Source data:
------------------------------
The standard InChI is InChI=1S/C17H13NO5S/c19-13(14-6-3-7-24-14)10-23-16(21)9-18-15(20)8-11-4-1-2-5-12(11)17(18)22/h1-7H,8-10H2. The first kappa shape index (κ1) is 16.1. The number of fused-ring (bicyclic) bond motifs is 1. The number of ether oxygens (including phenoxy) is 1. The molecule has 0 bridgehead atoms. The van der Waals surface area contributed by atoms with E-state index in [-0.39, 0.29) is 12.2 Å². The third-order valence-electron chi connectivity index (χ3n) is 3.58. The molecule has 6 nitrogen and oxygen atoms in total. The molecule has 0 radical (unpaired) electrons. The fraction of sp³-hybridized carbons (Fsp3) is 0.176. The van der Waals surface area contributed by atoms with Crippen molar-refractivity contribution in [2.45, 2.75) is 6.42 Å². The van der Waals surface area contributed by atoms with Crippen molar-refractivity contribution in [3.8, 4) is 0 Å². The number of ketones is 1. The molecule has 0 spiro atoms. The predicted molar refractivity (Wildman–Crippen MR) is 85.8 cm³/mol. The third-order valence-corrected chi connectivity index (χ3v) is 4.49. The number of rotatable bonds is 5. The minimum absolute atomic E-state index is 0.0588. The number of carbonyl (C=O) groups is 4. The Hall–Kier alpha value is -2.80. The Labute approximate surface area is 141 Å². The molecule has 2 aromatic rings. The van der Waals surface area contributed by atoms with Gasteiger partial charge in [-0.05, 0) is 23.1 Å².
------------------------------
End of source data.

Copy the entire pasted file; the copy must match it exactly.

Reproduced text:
The standard InChI is InChI=1S/C17H13NO5S/c19-13(14-6-3-7-24-14)10-23-16(21)9-18-15(20)8-11-4-1-2-5-12(11)17(18)22/h1-7H,8-10H2. The first kappa shape index (κ1) is 16.1. The number of fused-ring (bicyclic) bond motifs is 1. The number of ether oxygens (including phenoxy) is 1. The molecule has 0 bridgehead atoms. The van der Waals surface area contributed by atoms with E-state index in [-0.39, 0.29) is 12.2 Å². The third-order valence-electron chi connectivity index (χ3n) is 3.58. The molecule has 6 nitrogen and oxygen atoms in total. The molecule has 0 radical (unpaired) electrons. The fraction of sp³-hybridized carbons (Fsp3) is 0.176. The van der Waals surface area contributed by atoms with Crippen molar-refractivity contribution in [2.45, 2.75) is 6.42 Å². The van der Waals surface area contributed by atoms with Crippen molar-refractivity contribution in [3.8, 4) is 0 Å². The number of ketones is 1. The molecule has 0 spiro atoms. The predicted molar refractivity (Wildman–Crippen MR) is 85.8 cm³/mol. The third-order valence-corrected chi connectivity index (χ3v) is 4.49. The number of rotatable bonds is 5. The minimum absolute atomic E-state index is 0.0588. The number of carbonyl (C=O) groups is 4. The Hall–Kier alpha value is -2.80. The Labute approximate surface area is 141 Å². The molecule has 2 aromatic rings. The van der Waals surface area contributed by atoms with Gasteiger partial charge in [-0.05, 0) is 23.1 Å².